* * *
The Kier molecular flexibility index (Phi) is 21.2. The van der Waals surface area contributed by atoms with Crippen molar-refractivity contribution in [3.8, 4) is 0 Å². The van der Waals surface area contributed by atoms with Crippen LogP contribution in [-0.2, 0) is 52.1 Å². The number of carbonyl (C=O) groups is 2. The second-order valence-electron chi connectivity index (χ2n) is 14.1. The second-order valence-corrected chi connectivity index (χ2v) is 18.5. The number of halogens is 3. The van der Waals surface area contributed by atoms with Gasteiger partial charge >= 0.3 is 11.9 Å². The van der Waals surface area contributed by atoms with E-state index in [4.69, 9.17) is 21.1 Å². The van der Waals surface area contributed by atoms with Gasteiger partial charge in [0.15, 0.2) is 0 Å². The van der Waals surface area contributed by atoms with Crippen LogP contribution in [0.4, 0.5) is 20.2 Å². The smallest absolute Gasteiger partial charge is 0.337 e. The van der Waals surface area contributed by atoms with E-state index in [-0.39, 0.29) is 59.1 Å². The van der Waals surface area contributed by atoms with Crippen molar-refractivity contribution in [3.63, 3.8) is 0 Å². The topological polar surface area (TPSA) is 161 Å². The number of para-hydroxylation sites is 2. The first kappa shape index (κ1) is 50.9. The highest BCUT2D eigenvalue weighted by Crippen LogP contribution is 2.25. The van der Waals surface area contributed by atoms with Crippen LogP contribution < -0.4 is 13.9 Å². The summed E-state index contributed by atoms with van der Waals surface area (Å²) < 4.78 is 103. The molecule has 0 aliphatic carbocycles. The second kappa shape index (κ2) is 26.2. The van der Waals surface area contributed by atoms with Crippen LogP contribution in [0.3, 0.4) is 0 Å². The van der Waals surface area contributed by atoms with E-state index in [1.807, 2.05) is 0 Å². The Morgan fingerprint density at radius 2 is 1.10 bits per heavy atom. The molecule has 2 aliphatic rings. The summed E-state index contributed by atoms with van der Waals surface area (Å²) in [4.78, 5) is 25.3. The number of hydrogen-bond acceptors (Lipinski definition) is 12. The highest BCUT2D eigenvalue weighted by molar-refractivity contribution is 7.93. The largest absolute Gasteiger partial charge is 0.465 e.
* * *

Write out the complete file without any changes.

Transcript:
The Kier molecular flexibility index (Phi) is 21.2. The van der Waals surface area contributed by atoms with Crippen molar-refractivity contribution in [3.8, 4) is 0 Å². The van der Waals surface area contributed by atoms with Crippen LogP contribution in [-0.2, 0) is 52.1 Å². The number of carbonyl (C=O) groups is 2. The second-order valence-electron chi connectivity index (χ2n) is 14.1. The second-order valence-corrected chi connectivity index (χ2v) is 18.5. The number of halogens is 3. The van der Waals surface area contributed by atoms with Gasteiger partial charge >= 0.3 is 11.9 Å². The van der Waals surface area contributed by atoms with E-state index in [4.69, 9.17) is 21.1 Å². The van der Waals surface area contributed by atoms with Gasteiger partial charge in [0.15, 0.2) is 0 Å². The van der Waals surface area contributed by atoms with Crippen LogP contribution in [0.4, 0.5) is 20.2 Å². The smallest absolute Gasteiger partial charge is 0.337 e. The van der Waals surface area contributed by atoms with E-state index in [-0.39, 0.29) is 59.1 Å². The van der Waals surface area contributed by atoms with Crippen molar-refractivity contribution in [3.63, 3.8) is 0 Å². The topological polar surface area (TPSA) is 161 Å². The number of para-hydroxylation sites is 2. The first kappa shape index (κ1) is 50.9. The highest BCUT2D eigenvalue weighted by Crippen LogP contribution is 2.25. The van der Waals surface area contributed by atoms with Crippen LogP contribution < -0.4 is 13.9 Å². The summed E-state index contributed by atoms with van der Waals surface area (Å²) < 4.78 is 103. The molecule has 0 aliphatic carbocycles. The second kappa shape index (κ2) is 26.2. The van der Waals surface area contributed by atoms with Crippen LogP contribution in [0.3, 0.4) is 0 Å². The van der Waals surface area contributed by atoms with E-state index in [1.807, 2.05) is 0 Å². The Morgan fingerprint density at radius 2 is 1.10 bits per heavy atom. The molecule has 2 aliphatic rings. The summed E-state index contributed by atoms with van der Waals surface area (Å²) in [4.78, 5) is 25.3. The number of hydrogen-bond acceptors (Lipinski definition) is 12. The highest BCUT2D eigenvalue weighted by molar-refractivity contribution is 7.93. The largest absolute Gasteiger partial charge is 0.465 e.